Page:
Wednesday, January 18, 2012

A-Tomic and the Slam from Down Under

In a recent interview, Rafael Nadal said that the game was getting faster than ever.
The balls are flying quicker and heavier off rackets designed to impart more spin and power.
He is himself an excellent specimen to testify his claims. And with the likes of Djokovic, Tsonga, Soderling, Del Potro, Fish and Berdych filling the upper ranks, the factor of power seems to be the key to top flight tennis.

That is why, Bernard Tomic comes as a refreshing change.

Born in Stuttgart, Germany to parents of Croatian background, Tomic shifted to Australian when he was three. He first made headlines when he became the youngest ever male winner in the main draw at the Australian Open, in 2009 at the age of 17, as a wildcard.

His playing style is certainly unorthodox and the two most striking aspects of his game are his forehand and his footwork.

He hardly takes a swing behind his forehand, despite which it is generally effective.
His footwork is, to say the least, minimal. Unlike most players who take several strides and then a bunch of mini steps to work their way into a position from which to unravel the shot, Tomic simply takes a couple of steps in the direction of the ball before using his giant wingspan and the above mentioned forehand (or backhand, which seems to be more or less orthodox) to make his shot.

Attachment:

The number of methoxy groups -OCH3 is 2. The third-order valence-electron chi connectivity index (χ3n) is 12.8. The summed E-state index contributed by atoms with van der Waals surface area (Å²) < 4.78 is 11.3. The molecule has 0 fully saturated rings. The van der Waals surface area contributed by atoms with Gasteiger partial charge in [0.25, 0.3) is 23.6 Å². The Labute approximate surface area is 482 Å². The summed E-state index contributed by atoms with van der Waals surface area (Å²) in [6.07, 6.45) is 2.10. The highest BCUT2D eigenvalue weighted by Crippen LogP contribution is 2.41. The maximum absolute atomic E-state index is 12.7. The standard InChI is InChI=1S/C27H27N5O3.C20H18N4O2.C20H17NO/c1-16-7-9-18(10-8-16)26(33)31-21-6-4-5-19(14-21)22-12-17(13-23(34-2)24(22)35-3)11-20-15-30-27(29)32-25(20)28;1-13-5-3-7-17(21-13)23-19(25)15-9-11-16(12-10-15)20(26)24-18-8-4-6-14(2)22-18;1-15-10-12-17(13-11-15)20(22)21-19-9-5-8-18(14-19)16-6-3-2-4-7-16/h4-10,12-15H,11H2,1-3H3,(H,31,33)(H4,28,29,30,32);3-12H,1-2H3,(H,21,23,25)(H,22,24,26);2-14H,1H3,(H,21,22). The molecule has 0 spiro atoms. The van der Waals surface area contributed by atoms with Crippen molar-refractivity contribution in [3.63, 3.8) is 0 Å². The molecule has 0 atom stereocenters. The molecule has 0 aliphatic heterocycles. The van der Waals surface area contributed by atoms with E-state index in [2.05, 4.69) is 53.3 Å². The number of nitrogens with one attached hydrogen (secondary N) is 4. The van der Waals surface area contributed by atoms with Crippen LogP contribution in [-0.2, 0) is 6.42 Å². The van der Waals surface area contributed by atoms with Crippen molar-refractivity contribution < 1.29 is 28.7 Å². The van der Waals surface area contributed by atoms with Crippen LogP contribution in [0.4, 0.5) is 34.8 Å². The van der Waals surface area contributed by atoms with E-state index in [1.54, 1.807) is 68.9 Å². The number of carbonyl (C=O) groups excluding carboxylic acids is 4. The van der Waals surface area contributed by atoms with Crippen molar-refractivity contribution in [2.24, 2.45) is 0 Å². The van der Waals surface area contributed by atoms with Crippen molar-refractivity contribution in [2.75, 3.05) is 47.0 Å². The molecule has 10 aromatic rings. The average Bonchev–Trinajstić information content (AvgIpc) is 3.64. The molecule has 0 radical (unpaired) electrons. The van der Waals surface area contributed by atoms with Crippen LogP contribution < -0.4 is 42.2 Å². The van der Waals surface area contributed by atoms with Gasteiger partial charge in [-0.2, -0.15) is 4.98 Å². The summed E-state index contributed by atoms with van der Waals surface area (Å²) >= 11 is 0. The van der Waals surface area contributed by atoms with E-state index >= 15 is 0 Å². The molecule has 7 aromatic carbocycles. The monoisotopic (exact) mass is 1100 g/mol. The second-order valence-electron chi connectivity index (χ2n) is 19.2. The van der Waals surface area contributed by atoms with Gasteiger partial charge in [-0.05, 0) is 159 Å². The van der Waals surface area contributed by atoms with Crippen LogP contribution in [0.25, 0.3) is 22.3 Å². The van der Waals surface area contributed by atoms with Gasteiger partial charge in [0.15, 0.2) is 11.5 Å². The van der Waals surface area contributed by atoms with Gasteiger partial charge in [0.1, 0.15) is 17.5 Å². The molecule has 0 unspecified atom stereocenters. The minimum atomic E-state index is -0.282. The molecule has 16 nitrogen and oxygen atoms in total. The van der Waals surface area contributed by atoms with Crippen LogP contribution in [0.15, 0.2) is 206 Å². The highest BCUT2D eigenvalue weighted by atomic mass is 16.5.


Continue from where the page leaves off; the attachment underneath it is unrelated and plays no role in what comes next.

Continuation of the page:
His movement about the court is not as busy and fast as Nadal's or Djokovic's. Nor is it as immaculate as Federer's. It is lazy and laid-back, almost clumsy.

But the bigger picture is not at all ugly. In fact, to watch Tomic play is almost mesmerizing. You are absolutely captivated by his shots - under-paced balls, drop shots (some of them played from well behind the baseline), slices and the squash-like defensive retrieve. He has the ability to change the pace of the rally.
An ability that was on display in his 2nd Round match of the 2012 Australian Open against the American, Sam Querrey (an excellent server with a strong forehand).

He has already displayed moments of brilliance against the current top three in the last year.
Against Djokovic in Wimbledon, where he reached the quarters and took a set off him. Against Rafa in Melbourne, where he spanked his way around for a greater part of the second set to force his opponent to raise his game. And against Federer in Davis Cup, in Sydney, he took a set off in the fourth rubber. He lost that match but he did give Australia hope when he defeated Stanislas Wawrinka in the opening rubber.

Add to his game a little bit of maturity and he could well be the next Grand Slam champion from Australia (who need to go back only as far as 2002 for one, unlike Great Britain).

Five: Steps I need to take to cover the whole court.

Meanwhile, other Aussie Open news:

1. Federer and Rafa are in the same half of the draw. Which means they could meet in the semis. Which will be the first since Roland Garros 2005.

2. The most dangerous crown these days seems to be that of the reigning Grand Slam champion in women's tennis. Kim Clijsters won here last year . She went out in the 2nd round in Paris, where Li Na won. Li Na lost in London in the 2nd round where Petra Kvitova triumphed. She promptly crashed out in New York in the 1st Round. Aussie Sam Stosur won there and in her home slam, completed the cycle by going out in straight sets in the 1st Round.

3. Caroline Wozniacki has been at No. 1 for more than a whole year now. During which time the above ladies won the slams. Come on Caro, for Rory's sake!

4. From Twitter: Sania Mirza exited the Australian Open after losing her first match, as the Indian cricket team looked on with jealousy.

No comments:

Post a Comment